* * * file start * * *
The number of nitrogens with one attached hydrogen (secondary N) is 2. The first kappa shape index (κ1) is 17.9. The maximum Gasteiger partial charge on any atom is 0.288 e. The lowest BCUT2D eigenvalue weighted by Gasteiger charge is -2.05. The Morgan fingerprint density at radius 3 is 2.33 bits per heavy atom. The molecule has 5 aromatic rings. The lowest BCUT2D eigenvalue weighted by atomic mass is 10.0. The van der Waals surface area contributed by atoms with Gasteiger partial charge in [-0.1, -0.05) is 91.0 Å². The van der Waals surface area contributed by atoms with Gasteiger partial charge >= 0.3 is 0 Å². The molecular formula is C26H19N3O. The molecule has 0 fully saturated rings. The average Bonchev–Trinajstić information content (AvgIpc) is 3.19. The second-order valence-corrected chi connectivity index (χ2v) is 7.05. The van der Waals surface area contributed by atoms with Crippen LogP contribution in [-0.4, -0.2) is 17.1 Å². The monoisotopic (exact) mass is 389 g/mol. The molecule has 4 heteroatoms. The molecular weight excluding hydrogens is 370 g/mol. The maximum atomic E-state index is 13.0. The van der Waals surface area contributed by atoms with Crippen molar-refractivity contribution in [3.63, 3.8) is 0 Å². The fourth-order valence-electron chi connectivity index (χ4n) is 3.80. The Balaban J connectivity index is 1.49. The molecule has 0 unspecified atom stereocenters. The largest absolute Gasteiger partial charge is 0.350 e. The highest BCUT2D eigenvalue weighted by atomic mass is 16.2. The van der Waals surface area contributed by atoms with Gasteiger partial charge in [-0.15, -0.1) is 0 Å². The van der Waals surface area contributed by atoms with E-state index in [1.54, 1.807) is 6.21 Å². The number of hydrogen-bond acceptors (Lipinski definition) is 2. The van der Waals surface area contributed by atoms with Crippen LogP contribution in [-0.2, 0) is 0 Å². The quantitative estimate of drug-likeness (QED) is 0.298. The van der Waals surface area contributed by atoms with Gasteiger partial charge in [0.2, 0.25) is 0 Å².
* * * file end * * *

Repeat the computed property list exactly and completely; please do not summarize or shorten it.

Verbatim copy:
The number of nitrogens with one attached hydrogen (secondary N) is 2. The first kappa shape index (κ1) is 17.9. The maximum Gasteiger partial charge on any atom is 0.288 e. The lowest BCUT2D eigenvalue weighted by Gasteiger charge is -2.05. The Morgan fingerprint density at radius 3 is 2.33 bits per heavy atom. The molecule has 5 aromatic rings. The lowest BCUT2D eigenvalue weighted by atomic mass is 10.0. The van der Waals surface area contributed by atoms with Gasteiger partial charge in [-0.1, -0.05) is 91.0 Å². The van der Waals surface area contributed by atoms with Gasteiger partial charge >= 0.3 is 0 Å². The molecular formula is C26H19N3O. The molecule has 0 fully saturated rings. The average Bonchev–Trinajstić information content (AvgIpc) is 3.19. The second-order valence-corrected chi connectivity index (χ2v) is 7.05. The van der Waals surface area contributed by atoms with Crippen LogP contribution in [-0.4, -0.2) is 17.1 Å². The monoisotopic (exact) mass is 389 g/mol. The molecule has 4 heteroatoms. The molecular weight excluding hydrogens is 370 g/mol. The maximum atomic E-state index is 13.0. The van der Waals surface area contributed by atoms with Crippen molar-refractivity contribution in [3.63, 3.8) is 0 Å². The fourth-order valence-electron chi connectivity index (χ4n) is 3.80. The Balaban J connectivity index is 1.49. The molecule has 0 unspecified atom stereocenters. The largest absolute Gasteiger partial charge is 0.350 e. The highest BCUT2D eigenvalue weighted by atomic mass is 16.2. The van der Waals surface area contributed by atoms with Gasteiger partial charge in [-0.15, -0.1) is 0 Å². The van der Waals surface area contributed by atoms with E-state index in [1.54, 1.807) is 6.21 Å². The number of hydrogen-bond acceptors (Lipinski definition) is 2. The van der Waals surface area contributed by atoms with Crippen LogP contribution in [-0.2, 0) is 0 Å². The quantitative estimate of drug-likeness (QED) is 0.298. The van der Waals surface area contributed by atoms with Gasteiger partial charge in [0.2, 0.25) is 0 Å².